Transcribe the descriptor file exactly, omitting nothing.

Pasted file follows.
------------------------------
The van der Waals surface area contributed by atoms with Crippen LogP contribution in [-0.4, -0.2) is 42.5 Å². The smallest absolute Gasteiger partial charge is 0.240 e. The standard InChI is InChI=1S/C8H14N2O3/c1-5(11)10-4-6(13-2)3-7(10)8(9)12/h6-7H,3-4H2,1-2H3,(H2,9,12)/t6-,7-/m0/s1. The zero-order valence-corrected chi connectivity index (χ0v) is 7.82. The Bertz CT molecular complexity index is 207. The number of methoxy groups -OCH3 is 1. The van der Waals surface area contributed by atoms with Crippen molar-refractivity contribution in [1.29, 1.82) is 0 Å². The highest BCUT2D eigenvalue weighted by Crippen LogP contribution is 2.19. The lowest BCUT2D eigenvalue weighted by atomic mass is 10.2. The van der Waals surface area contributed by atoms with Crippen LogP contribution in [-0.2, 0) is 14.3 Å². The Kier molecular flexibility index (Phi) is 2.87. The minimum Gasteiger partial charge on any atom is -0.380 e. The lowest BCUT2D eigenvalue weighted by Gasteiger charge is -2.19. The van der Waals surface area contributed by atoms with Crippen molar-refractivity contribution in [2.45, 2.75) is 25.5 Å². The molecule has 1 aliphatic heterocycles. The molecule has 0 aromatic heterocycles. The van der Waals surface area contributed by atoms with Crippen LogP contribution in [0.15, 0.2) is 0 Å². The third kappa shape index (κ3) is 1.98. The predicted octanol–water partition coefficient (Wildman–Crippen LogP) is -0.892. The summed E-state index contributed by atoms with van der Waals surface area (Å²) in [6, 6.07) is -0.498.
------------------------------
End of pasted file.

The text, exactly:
The van der Waals surface area contributed by atoms with Crippen LogP contribution in [-0.4, -0.2) is 42.5 Å². The smallest absolute Gasteiger partial charge is 0.240 e. The standard InChI is InChI=1S/C8H14N2O3/c1-5(11)10-4-6(13-2)3-7(10)8(9)12/h6-7H,3-4H2,1-2H3,(H2,9,12)/t6-,7-/m0/s1. The zero-order valence-corrected chi connectivity index (χ0v) is 7.82. The Bertz CT molecular complexity index is 207. The number of methoxy groups -OCH3 is 1. The van der Waals surface area contributed by atoms with Crippen molar-refractivity contribution in [1.29, 1.82) is 0 Å². The highest BCUT2D eigenvalue weighted by Crippen LogP contribution is 2.19. The lowest BCUT2D eigenvalue weighted by atomic mass is 10.2. The van der Waals surface area contributed by atoms with Crippen LogP contribution in [-0.2, 0) is 14.3 Å². The Kier molecular flexibility index (Phi) is 2.87. The minimum Gasteiger partial charge on any atom is -0.380 e. The lowest BCUT2D eigenvalue weighted by Gasteiger charge is -2.19. The van der Waals surface area contributed by atoms with Crippen molar-refractivity contribution in [2.45, 2.75) is 25.5 Å². The molecule has 1 aliphatic heterocycles. The molecule has 0 aromatic heterocycles. The van der Waals surface area contributed by atoms with Crippen LogP contribution in [0.15, 0.2) is 0 Å². The third kappa shape index (κ3) is 1.98. The predicted octanol–water partition coefficient (Wildman–Crippen LogP) is -0.892. The summed E-state index contributed by atoms with van der Waals surface area (Å²) in [6, 6.07) is -0.498.